Screening Saves Lives

Screening Saves Lives

If there’s one message I want to convey to women, it is to simply say don’t skip your Pap smear.  I fight the disease of cervical cancer every day with patients who don’t deserve to have the disease and certainly don’t deserve to die from it.  The Pap smear and the HPV vaccine are the best tools we have to prevent the disease and catch it early.

Cervical cancer is one of the most preventable cancers, but unfortunately continues to claim the lives of many young Mississippi women.

In the United States, 13,000 new cases of cervical cancer are diagnosed annually and approximately 4,000 women die from it annually.  In Mississippi, 140 new cases were diagnosed in 2015 and 60 woman were projected to die from cervical cancer in 2015.

When a woman has an annual “GYN exam,” the physician or provider most often will include a Pap smear. The Pap smear is a test that collects cells from the cervix to detect any abnormal cells that might be pre-cancer or cancerous.  If a Pap smear is obtained on routine wellness exams, cervix cancer can be detected early.  The earlier an abnormality is detected, the easier it is to treat.  Early detection and treatment increases a woman’s chance of survival long term.  Since the Pap smear began to be used, cervical cancer death has dropped more than 50 percent in the past 50 years.

Now, we know many women can take action to help prevent cervical cancer. One of the biggest risk factors for cervical cancer is HPV (Human Papilloma Virus) exposure.  HPV has many viral strains, some of which are more aggressive and have greater chance to cause cancer.  Vaccines against HPV have been developed that have a profound impact on preventing cervical cancer.  The HPV vaccine is a series of three injections and should be given to all young women between the ages of 11 and 26.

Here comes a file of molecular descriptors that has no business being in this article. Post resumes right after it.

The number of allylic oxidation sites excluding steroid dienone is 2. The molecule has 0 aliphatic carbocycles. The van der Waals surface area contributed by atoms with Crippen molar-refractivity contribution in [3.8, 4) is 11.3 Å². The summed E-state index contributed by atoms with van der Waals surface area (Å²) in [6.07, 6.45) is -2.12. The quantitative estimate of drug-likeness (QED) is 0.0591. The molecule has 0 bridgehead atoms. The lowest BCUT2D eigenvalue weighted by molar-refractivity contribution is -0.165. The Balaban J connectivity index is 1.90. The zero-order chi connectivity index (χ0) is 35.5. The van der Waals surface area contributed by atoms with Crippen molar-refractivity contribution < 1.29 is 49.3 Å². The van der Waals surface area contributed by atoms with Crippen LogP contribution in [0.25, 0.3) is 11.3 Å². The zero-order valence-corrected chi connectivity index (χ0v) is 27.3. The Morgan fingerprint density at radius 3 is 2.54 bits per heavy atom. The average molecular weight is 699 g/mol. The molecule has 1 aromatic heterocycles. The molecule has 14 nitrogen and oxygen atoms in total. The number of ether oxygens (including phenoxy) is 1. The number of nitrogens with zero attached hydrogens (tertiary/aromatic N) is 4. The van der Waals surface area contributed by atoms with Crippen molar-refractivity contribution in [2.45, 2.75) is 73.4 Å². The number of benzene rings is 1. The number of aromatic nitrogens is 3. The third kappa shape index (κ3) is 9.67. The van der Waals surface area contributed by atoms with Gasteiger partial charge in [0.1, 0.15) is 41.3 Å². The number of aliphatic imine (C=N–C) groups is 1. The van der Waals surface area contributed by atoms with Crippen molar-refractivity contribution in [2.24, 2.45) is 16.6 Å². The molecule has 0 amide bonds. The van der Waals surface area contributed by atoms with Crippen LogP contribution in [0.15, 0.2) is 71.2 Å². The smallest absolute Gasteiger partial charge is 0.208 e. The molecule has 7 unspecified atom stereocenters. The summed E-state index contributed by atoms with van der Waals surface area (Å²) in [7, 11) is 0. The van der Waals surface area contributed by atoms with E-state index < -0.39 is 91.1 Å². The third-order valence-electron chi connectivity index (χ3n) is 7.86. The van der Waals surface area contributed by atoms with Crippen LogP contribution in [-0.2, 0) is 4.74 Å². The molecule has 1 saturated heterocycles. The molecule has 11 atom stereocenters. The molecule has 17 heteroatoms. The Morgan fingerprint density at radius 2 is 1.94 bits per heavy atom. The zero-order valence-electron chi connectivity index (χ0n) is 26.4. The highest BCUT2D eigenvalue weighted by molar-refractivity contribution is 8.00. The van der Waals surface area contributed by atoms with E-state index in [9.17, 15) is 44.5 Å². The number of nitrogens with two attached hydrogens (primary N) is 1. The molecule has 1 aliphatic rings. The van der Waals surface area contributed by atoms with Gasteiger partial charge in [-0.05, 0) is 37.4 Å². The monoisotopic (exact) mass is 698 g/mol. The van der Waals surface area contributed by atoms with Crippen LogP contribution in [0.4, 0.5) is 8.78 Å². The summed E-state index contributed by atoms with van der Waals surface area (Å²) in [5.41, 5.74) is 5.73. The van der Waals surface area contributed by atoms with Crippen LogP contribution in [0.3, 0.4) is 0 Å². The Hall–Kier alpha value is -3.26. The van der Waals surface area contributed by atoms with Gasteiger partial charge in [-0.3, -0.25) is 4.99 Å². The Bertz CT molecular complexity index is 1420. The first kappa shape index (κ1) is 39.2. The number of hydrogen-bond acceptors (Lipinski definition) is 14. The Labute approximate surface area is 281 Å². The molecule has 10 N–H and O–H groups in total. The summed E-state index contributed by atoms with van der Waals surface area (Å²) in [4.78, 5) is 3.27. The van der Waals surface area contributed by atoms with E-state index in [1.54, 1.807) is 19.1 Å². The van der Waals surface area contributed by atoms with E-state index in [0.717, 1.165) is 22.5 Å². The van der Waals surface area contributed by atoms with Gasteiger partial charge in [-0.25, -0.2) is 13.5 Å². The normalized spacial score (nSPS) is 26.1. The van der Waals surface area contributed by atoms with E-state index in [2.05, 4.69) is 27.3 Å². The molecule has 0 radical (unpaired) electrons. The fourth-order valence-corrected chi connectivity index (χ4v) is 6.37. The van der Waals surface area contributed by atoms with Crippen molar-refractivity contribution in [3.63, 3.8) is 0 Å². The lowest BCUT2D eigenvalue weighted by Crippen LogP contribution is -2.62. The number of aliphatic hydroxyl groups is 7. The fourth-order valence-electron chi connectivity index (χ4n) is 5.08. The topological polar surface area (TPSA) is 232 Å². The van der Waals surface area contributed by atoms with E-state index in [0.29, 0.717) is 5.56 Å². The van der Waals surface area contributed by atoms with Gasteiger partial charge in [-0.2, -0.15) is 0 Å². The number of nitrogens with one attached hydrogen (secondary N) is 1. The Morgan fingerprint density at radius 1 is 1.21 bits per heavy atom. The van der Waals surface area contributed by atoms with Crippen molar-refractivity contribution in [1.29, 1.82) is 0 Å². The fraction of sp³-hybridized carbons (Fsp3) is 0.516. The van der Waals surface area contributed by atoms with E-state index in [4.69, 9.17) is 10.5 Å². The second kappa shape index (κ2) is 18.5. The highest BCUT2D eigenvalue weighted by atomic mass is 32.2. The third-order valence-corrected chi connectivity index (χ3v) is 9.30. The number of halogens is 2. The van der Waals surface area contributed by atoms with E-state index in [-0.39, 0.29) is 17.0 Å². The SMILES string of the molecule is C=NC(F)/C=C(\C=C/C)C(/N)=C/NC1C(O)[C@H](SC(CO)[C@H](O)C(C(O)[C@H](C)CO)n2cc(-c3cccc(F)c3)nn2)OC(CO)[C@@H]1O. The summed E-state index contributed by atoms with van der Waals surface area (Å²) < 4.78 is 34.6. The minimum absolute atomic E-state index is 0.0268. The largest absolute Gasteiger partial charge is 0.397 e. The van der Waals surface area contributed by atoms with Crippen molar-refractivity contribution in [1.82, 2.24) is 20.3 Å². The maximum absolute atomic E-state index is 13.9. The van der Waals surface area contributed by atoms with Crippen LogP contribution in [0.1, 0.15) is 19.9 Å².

Get your Paps and HPV vaccines and fight this disease with me.

Screening Saves Lives

Dr. Mildred Ridgway

Assistant Professor of Medicine Gynecologic oncologist University of Mississippi Medical Center

Mississippi's Young Breast Cancer Survivor Network

Young women with breast cancer face unique issues. And in the South, there are more young women overall facing breast cancer. In Mississippi, young African-American women are significantly more likely to suffer from breast cancer.

That is why SurvivMISS is here. Part of the Gulf States Young Breast Cancer Survivor Network, SurviveMISS's mission is to help improve the quality of life for young breast cancer survivors, as well as their family and friends, by providing continuing resources and support.

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